By: Henry J. Fromage (Four Beers) –
The rhythms of the Korean movie release season are much the same as Hollywood’s- including the time-honored tradition of releasing splashier films around Christmas time aimed at a broader demographic.
Like you’ll clearly be bringing your family to this in a week or so.
Swing Kids tells the story of a dance troupe cobbled together from North Korean and Chinese POWs and a South Korean and American solder during the height of the Korean War. You’ll laugh, you’ll cry, you’ll be horrified at the extreme tonal shifts. Fun for the whole family.
Swing Kids does boast an infectious energy and some utterly top notch dancing from Broadway tapper Jared Grimes and teen heartthrob DOH of the K-Pop EXO. It’s clear all involved are really enjoying themselves for the majority of the flick, and you’ll quickly buy into the team of misfits dynamic that the group develops as time goes on.
The movie itself is as slickly shot and produced as any Hollywood blockbuster likely costing far more, and Swing Kids gets an additional boost of energy when DOH’s dim-witted mountain of a Korean killing machine shows up in camp. He’s just an utter delight.
There are intermittent spurts of strangely cartoonish goofiness that do draw a laugh or two at the randomness of it all, but it’s not often that you see a movie house both Looney Tunes CGI buffoonery and bloody slaughter.
Speaking of that latter bit, you wonder why the film is the typical 140-ish runtime of most Korean films until you get to the dramatic part. Basically at the point where it’s fulfilled its almost sports film-like initial premise, Swing Kids switches over to a pathos-filled War is Hell/Ideology Only Divides Us message movie.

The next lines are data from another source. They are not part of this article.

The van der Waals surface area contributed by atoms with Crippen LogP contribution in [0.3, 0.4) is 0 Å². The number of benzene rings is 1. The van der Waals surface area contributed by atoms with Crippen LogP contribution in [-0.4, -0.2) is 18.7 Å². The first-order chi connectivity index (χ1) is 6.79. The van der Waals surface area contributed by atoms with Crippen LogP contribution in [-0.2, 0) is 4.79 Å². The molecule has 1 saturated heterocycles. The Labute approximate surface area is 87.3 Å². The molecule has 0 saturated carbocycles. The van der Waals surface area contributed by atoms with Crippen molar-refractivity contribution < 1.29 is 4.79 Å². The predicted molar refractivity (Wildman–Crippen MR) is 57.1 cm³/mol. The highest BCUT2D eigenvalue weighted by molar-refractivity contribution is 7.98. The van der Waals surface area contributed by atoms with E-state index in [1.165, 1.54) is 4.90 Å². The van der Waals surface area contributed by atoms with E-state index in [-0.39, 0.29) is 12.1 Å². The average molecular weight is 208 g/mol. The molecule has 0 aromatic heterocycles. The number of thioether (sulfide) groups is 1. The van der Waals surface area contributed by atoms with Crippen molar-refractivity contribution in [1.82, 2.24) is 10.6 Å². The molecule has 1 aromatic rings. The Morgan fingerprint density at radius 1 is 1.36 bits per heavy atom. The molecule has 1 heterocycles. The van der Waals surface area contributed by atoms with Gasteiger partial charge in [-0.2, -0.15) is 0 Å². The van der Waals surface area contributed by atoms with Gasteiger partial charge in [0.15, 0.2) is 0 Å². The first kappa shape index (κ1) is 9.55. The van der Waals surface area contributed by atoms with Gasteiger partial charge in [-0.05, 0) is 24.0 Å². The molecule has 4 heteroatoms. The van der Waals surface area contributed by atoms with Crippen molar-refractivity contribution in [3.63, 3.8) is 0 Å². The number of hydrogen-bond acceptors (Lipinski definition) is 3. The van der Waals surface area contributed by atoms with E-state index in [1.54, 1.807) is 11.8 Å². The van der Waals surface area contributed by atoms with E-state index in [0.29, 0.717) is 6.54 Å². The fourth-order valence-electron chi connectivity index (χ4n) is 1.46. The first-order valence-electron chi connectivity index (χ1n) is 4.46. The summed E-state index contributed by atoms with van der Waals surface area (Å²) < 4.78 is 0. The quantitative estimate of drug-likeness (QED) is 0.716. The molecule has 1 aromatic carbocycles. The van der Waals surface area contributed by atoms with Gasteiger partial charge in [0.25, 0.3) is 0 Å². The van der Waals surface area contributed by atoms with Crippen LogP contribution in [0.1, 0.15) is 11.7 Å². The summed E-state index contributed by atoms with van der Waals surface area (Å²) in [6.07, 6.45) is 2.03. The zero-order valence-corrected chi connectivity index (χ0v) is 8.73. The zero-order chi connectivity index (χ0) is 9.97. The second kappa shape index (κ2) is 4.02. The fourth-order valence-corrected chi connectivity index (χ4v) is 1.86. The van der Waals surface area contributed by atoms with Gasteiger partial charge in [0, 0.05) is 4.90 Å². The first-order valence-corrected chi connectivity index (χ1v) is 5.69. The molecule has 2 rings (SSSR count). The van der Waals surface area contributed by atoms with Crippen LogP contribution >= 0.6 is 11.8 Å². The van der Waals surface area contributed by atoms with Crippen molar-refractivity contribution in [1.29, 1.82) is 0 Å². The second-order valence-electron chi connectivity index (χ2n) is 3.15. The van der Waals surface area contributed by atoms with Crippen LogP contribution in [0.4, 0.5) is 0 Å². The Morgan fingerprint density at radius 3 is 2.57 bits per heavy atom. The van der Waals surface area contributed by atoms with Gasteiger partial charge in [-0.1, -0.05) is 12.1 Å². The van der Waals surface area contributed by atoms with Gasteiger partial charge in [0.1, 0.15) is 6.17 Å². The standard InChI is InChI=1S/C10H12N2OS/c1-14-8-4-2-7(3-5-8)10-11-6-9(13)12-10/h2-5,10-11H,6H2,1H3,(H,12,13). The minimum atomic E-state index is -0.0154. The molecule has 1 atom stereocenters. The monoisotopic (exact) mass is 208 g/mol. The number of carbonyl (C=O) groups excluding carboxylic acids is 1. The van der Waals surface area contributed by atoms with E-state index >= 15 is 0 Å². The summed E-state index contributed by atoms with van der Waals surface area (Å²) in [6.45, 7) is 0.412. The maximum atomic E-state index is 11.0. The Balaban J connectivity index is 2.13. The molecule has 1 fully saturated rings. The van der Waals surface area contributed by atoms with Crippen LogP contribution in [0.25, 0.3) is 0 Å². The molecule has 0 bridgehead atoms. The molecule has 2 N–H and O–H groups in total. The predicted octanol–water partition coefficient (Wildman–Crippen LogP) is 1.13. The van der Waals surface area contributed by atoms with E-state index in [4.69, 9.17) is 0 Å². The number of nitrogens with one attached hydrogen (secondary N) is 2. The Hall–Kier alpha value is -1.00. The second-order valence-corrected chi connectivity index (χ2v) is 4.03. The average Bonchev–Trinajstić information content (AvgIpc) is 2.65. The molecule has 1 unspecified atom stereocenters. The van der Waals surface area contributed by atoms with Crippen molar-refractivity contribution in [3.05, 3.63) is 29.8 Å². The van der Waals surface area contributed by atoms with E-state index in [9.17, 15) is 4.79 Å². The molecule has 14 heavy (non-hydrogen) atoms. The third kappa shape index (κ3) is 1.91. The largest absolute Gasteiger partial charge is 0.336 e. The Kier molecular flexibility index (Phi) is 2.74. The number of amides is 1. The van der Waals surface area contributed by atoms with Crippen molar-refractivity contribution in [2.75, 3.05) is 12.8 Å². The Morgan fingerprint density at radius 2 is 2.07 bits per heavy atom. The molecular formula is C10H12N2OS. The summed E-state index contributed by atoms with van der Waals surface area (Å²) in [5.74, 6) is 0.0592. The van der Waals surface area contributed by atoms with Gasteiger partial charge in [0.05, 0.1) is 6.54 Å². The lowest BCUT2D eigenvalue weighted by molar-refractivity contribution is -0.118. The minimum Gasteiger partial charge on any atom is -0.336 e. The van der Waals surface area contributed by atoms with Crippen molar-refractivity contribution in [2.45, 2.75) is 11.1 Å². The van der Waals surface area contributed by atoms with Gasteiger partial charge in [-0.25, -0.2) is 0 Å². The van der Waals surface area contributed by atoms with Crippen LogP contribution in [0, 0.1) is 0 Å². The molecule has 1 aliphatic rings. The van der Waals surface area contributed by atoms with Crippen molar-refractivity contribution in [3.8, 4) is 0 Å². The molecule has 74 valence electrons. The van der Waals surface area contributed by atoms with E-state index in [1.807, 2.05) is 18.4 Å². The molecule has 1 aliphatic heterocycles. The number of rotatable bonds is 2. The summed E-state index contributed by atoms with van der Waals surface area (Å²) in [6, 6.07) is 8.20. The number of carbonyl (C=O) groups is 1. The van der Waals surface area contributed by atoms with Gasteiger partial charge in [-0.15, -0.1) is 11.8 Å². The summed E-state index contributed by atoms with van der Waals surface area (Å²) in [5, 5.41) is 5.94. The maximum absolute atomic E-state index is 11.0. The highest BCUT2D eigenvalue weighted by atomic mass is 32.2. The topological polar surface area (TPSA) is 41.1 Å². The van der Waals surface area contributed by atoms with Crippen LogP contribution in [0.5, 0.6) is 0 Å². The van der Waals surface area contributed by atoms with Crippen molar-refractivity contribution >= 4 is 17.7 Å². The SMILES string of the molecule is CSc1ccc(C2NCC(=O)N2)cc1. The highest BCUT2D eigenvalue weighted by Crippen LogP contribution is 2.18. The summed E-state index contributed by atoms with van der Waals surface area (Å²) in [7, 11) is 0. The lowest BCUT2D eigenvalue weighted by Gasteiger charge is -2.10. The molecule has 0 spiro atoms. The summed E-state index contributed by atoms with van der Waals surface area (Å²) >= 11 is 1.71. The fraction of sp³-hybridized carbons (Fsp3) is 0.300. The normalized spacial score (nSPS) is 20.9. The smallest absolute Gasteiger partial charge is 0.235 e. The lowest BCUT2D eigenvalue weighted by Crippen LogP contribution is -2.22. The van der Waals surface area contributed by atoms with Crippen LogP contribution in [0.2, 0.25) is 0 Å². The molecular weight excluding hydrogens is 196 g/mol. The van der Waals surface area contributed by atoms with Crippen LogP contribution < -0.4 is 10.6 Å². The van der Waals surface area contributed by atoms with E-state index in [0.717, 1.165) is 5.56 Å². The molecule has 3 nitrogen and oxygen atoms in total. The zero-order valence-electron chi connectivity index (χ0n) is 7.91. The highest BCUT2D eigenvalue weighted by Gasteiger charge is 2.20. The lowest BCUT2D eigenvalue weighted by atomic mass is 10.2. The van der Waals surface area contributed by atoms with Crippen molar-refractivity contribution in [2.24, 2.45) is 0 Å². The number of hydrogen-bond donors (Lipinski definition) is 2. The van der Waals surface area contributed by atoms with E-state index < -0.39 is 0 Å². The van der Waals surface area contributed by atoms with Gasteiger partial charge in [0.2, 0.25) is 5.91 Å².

It’s a bit surprising this film is being marketed in the U.S. given how it ultimately presents the U.S. Military as the ultimate in murder-happy villainy. There’s some attempts at humanizing all sides, and I’m not one to deny the ulterior motives to essentially all U.S. foreign military involvement, but there’s something interesting in the air when the North Korean saboteurs come off as more empathetic. It’s Reunification Fever in the Korean peninsula right now, and it’s infusing even the holiday season entertainments at this point.
General inconsistency, odd goofiness, and a, let’s say, “interesting” view of history hold Swing Kids back in an otherwise enjoyable dance farce.
Swing Kids (2018) Drinking Game
Take a Drink: anytime the physics get all Looney-Tunes
Take a Drink: for every pretty excellent tap or dance performance
Take a Drink: for every dance battle (which varies wildly excellence-wise)
Take a Drink: for American military food
Do a Shot: when an American goes straight cartoon Nazi-evil